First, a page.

Costs and reimbursement

In the course of doing voluntary work, many volunteers incur expenses, such as for telephone calls, travel, and uniforms, or unspecified costs which might include wear and tear on own equipment or income foregone for duration of service. In 2006, 58% of volunteers incurred expenses. Of these 3.0 million volunteers, less than a quarter (23%) advised that reimbursement for specific costs was available from the organisation. The proportion for whom reimbursement was available varied by the type of cost. The most common expense for which reimbursement was available was postage (37%), while the availability of reimbursement was much less likely for uniform (12%), travel (14%) and training costs (15%) and the cost of meals (15%) (Table 17). A further one per cent of volunteers reported receiving an honorarium to cover these costs rather than reimbursement for particular costs.

Graph: Volunteers who Incurred Expenses: Reimbursement Available

Ongoing commitment

In 2006, 26% of volunteers had been working for one of their current types of organisations for more than 10 years and 19% had done so for between six to 10 years (Table 27). However, for many volunteers their first experience of volunteering had occurred earlier, with 56% having first volunteered more than 10 years before (Table 9).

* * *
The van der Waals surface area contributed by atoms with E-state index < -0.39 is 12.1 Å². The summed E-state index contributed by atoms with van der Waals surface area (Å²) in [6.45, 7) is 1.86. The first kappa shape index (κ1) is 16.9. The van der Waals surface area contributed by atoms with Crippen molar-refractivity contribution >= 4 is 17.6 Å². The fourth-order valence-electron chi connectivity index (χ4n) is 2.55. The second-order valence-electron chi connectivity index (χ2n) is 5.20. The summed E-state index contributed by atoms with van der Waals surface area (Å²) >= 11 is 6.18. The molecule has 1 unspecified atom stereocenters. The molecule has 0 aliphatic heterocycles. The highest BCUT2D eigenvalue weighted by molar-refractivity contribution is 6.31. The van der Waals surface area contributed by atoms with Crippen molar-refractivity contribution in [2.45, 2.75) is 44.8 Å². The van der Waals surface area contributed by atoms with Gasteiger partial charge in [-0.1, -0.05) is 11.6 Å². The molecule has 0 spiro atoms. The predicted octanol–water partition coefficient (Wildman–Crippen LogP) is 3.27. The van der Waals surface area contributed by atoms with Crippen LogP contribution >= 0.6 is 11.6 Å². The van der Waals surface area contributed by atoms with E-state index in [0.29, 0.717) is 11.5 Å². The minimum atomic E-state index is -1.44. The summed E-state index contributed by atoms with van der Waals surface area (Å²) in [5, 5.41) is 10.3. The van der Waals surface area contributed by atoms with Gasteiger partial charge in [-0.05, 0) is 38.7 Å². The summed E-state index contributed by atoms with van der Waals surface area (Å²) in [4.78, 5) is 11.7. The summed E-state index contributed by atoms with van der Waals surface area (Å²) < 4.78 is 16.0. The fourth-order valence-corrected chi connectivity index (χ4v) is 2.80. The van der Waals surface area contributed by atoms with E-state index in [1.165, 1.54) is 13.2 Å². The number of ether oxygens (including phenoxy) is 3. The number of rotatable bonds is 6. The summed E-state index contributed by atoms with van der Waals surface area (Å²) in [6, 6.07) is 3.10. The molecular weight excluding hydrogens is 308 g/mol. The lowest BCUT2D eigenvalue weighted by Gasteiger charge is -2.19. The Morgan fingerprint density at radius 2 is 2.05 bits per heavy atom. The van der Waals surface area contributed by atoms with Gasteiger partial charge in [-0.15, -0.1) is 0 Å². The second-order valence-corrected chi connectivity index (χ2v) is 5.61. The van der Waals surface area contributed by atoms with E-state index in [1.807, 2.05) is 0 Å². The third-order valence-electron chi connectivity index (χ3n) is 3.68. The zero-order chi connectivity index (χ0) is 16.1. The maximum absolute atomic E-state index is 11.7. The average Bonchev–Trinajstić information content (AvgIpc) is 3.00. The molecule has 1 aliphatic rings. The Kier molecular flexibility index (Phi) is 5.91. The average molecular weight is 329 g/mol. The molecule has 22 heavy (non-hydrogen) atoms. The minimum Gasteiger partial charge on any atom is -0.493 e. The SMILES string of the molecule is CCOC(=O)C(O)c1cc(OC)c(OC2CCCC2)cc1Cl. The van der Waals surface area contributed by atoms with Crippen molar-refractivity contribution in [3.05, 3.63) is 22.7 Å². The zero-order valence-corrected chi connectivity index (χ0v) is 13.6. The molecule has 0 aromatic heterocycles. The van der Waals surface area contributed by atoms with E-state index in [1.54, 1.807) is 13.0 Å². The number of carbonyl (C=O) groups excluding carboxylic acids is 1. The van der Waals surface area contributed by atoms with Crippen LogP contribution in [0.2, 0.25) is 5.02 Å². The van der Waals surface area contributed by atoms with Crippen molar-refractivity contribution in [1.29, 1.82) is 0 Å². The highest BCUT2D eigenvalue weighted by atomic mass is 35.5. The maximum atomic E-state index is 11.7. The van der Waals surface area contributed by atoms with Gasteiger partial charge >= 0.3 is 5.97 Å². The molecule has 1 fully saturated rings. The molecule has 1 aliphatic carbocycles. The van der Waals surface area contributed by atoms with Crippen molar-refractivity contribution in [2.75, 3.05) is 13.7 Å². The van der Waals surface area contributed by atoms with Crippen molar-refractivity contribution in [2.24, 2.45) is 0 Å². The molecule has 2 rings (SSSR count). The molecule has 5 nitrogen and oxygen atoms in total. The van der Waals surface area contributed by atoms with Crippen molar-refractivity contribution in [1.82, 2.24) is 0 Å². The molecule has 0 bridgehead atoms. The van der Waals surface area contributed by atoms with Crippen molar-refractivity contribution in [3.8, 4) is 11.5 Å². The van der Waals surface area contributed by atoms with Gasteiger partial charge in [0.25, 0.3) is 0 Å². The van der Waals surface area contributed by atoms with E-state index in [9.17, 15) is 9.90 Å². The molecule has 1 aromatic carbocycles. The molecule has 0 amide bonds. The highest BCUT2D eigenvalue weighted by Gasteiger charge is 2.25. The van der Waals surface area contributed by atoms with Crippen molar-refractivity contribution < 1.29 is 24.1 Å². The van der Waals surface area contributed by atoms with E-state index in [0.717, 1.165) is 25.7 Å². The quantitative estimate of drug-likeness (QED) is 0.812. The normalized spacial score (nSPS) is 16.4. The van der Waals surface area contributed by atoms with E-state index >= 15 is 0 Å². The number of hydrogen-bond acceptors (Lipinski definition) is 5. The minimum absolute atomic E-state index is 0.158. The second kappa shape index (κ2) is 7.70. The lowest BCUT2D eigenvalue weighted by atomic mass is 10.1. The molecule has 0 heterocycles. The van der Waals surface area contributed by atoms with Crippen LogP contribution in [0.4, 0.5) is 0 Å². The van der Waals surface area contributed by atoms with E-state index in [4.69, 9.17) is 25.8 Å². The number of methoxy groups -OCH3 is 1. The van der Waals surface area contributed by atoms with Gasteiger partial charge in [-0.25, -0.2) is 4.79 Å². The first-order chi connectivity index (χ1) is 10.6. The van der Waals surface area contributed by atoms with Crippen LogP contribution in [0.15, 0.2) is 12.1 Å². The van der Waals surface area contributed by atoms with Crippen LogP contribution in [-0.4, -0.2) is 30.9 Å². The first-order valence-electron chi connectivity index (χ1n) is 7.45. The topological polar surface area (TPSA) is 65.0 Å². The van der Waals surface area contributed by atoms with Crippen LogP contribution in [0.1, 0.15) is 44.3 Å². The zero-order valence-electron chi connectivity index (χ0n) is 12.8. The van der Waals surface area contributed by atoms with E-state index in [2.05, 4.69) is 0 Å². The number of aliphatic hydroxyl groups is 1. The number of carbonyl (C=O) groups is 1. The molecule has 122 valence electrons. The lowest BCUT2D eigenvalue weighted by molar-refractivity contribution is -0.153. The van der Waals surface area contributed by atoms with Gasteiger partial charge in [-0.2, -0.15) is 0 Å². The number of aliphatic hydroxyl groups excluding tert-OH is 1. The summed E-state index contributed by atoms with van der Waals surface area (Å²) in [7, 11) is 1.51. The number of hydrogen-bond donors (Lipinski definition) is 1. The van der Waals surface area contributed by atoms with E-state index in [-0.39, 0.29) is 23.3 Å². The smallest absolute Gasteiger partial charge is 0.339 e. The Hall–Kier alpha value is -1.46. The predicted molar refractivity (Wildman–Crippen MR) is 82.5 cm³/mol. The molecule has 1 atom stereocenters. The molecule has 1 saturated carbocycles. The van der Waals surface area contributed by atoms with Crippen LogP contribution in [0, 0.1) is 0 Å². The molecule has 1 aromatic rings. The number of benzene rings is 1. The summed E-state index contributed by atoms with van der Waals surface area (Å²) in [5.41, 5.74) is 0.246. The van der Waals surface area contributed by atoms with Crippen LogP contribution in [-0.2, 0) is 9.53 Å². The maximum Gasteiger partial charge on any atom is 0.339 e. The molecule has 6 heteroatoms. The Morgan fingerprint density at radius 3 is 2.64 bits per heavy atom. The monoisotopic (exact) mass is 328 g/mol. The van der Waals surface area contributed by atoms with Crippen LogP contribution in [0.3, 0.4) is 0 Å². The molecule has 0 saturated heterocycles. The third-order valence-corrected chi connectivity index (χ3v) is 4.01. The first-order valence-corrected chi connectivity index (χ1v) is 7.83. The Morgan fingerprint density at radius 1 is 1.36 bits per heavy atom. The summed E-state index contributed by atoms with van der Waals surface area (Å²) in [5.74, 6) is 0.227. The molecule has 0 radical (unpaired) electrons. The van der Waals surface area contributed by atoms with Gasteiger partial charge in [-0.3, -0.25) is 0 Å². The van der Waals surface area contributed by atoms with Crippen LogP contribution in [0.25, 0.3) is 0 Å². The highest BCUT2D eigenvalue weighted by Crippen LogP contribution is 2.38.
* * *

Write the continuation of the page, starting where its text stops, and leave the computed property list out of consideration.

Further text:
One question regular volunteer surveys answer is the extent to which the pool of volunteers is being refreshed by newcomers to voluntary activity. Overall 30% of volunteers in 2006 had been volunteering for five years or less. Naturally, newcomers were more concentrated in younger age groups: 57% of volunteers aged 18-24 years and 44% of those aged 25-34 years had been volunteers for five years or less. The inverse of this is that a high proportion of volunteers in these younger age groups (43% and 56% respectively) had already begun volunteering more than five years before. For every age group above this there was a proportion of relatively new volunteers (i.e. five years or less), but this fell with increasing age from 33% for those in the 35-44 years group to 10% among those aged 75 years or older (Table 9).

Reasons for being a volunteer

Voluntary work provides benefits to the community. Helping others or the community was acknowledged as a current reason for volunteering by 57% of volunteers. More than 50% of both male and female volunteers over all age groups and in all labour force status groups gave ‘helping others or helping the community' as a reason for being a volunteer. However, volunteers also identified benefits to themselves with 44% reporting 'personal satisfaction' and 36% 'to do something worthwhile'. Doing something worthwhile was particularly important for the two oldest age groups. There were 22% of volunteers who gave 'social contact' as their reason for volunteering, and 'to be active' and 'to use skills/experience' each motivated 16% of volunteers. Learning new skills and gaining work experience were given as reasons by 11% of volunteers, ranging from 10% for full-time employed people to 16% for unemployed people (Tables 12 and 13).